Dugout Ranch is a working cattle ranch in the heart of the Colorado Plateau. It’s surrounded by enormous rock formations with colorful names, like the Sundial, Fringe of Death Canyon, and the Moki Family, just to name a few. It’s as remote as it is beautiful, an hour and a half south of Moab in San Juan County.
As remote as it is, this area has been inhabited for hundreds of years, evidenced by the abundant petroglyphs. Cowboys started running cattle in the 1880s, and Dugout Ranch was established in 1917. Many things are still done the way they were a hundred years ago, with ranch hands driving cattle across rocky grazing areas and into roughhewn lumber corrals. What’s changed in recent years is the cattle company’s relationship with the land itself.
“Well, it really started with the Nature Conservancy purchasing the ranch from the Redd family in 1997," said Sue Bellagamba, Canyonlands Regional Director for the Nature Conservancy, "and from there we realized that this place had more to offer than just being an operating cattle ranch. It was really about the opportunities here for researchers and producers to work together and answer some of the most pressing questions. We know--the models predict--that we are going to get hotter and dryer. This is where climate change is going to have some of the greatest impacts, so we felt that this ranch had the opportunity to look at the interactive effects of climate change and land use.”
Dugout Ranch is home to the Canyonlands Research Center, owned by the Nature Conservancy, although the Indian Creek Cattle Company still uses it as a ranch. Long-term cattle grazing data and an on-site weather station let researchers investigate some of the most important pressures in this sensitive landscape. A barn has been converted into a lab powered by an array of solar panels, and a large covered pavilion serves as a meeting place for researchers to discuss their findings. Tent cabins and showers allow teachers to bring classes out for extended field trips.
The Canyonlands Research Center is 5200 acres of private land, but it’s in the middle of 800,000 acres of public land managed by research partners.
“This is a really unique part of Utah in that we have this beautiful red rock country and we’re very close to the border of Canyonlands National Park Needles District, but also we have Bureau of Land Management lands, U.S. Forest Service lands, and so this landscape is this incredible research opportunity to not only look at how dry land ecosystems are responding to land use and climate change, but also to look at how these different federal agencies have managed their lands in the past, and we can do experiments with some of those land management approaches,” said Dr. Nichole Barger is the science committee chairperson for the Canyonlands Research Center.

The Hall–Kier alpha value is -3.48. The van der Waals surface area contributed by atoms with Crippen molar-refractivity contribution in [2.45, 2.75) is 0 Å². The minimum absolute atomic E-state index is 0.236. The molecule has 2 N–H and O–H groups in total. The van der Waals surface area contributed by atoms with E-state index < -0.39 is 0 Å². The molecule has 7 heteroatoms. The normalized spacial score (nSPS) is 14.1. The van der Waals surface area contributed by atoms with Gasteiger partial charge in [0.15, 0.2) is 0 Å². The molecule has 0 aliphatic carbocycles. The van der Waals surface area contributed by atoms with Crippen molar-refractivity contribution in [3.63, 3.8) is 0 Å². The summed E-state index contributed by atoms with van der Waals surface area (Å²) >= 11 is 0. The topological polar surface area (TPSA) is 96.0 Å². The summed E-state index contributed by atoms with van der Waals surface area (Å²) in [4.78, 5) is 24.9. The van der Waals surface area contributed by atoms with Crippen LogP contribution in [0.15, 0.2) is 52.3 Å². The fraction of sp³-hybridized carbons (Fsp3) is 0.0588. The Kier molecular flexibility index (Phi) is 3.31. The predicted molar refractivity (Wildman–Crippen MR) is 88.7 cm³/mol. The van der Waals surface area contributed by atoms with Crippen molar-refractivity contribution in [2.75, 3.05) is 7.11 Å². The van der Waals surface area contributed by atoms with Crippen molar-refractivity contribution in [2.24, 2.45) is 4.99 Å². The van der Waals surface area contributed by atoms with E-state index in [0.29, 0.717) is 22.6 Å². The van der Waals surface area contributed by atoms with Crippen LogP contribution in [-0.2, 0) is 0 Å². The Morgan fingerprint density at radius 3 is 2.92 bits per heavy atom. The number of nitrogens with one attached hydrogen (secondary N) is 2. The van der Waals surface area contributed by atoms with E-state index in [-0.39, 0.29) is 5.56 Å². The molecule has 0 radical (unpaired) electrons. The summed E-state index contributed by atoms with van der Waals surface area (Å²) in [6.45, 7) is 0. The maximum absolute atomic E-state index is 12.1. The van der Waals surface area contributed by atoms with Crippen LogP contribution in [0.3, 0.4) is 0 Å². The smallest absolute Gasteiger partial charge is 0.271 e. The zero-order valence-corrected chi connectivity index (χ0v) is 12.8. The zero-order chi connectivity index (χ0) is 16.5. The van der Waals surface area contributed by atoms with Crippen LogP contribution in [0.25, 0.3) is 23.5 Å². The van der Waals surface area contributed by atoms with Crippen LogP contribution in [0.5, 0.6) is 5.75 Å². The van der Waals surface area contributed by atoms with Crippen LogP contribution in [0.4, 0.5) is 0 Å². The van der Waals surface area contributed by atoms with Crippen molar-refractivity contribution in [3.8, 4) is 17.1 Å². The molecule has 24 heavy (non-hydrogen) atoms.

There is a common misconception that ranchers and researchers don’t mix, especially after the occupation of the Malheur National Wildlife Refuge earlier this year. But the truth is that scientists have a lot to learn from the people that work the land, and similarly, ranchers can use scientific research to graze their cattle in ways that will have less impact on the land they work. By mitigating threats like climate change and overgrazing, ranchers can protect their cattle and their livelihoods. Matt Redd grew up at Dugout Ranch, and now works for the Nature Conservancy.
“The work with the scientists largely has been them sharing information with us in what they’re seeing and the different work they’re doing or working towards. It’s been a great improvement for us. We have a fair amount of field knowledge from our time here, but being able to augment that with other research that’s happening is a great thing,” said Redd.
Music in this story:
Adam Nordell with Johanna Davis - Dry Gulch